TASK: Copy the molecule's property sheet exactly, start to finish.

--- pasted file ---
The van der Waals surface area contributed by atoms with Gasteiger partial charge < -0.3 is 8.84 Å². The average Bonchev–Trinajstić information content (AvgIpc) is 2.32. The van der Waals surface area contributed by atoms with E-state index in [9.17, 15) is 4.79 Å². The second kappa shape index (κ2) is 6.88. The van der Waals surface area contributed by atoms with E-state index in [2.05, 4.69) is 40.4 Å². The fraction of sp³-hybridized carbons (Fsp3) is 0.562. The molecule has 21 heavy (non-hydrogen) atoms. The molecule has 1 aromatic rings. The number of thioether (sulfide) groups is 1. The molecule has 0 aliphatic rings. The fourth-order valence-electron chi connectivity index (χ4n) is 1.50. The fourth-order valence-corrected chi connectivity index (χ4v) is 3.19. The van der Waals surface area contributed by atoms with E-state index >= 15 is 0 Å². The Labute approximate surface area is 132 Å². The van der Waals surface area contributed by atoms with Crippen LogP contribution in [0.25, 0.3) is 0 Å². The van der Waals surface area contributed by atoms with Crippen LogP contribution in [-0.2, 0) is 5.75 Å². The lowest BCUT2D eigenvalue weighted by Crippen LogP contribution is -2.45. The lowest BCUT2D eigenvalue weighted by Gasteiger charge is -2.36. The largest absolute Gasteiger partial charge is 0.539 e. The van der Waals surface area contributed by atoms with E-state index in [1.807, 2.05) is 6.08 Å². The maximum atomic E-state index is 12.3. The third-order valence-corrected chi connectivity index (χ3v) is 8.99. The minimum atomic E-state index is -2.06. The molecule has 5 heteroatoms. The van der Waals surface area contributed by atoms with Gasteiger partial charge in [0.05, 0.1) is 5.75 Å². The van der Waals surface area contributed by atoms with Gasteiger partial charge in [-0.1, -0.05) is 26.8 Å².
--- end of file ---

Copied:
The van der Waals surface area contributed by atoms with Gasteiger partial charge < -0.3 is 8.84 Å². The average Bonchev–Trinajstić information content (AvgIpc) is 2.32. The van der Waals surface area contributed by atoms with E-state index in [9.17, 15) is 4.79 Å². The second kappa shape index (κ2) is 6.88. The van der Waals surface area contributed by atoms with E-state index in [2.05, 4.69) is 40.4 Å². The fraction of sp³-hybridized carbons (Fsp3) is 0.562. The molecule has 21 heavy (non-hydrogen) atoms. The molecule has 1 aromatic rings. The number of thioether (sulfide) groups is 1. The molecule has 0 aliphatic rings. The fourth-order valence-electron chi connectivity index (χ4n) is 1.50. The fourth-order valence-corrected chi connectivity index (χ4v) is 3.19. The van der Waals surface area contributed by atoms with E-state index >= 15 is 0 Å². The Labute approximate surface area is 132 Å². The van der Waals surface area contributed by atoms with Crippen LogP contribution in [0.25, 0.3) is 0 Å². The van der Waals surface area contributed by atoms with Crippen LogP contribution in [-0.2, 0) is 5.75 Å². The lowest BCUT2D eigenvalue weighted by Crippen LogP contribution is -2.45. The lowest BCUT2D eigenvalue weighted by Gasteiger charge is -2.36. The largest absolute Gasteiger partial charge is 0.539 e. The van der Waals surface area contributed by atoms with E-state index in [1.807, 2.05) is 6.08 Å². The maximum atomic E-state index is 12.3. The third-order valence-corrected chi connectivity index (χ3v) is 8.99. The minimum atomic E-state index is -2.06. The molecule has 5 heteroatoms. The van der Waals surface area contributed by atoms with Gasteiger partial charge in [0.05, 0.1) is 5.75 Å². The van der Waals surface area contributed by atoms with Gasteiger partial charge in [-0.1, -0.05) is 26.8 Å².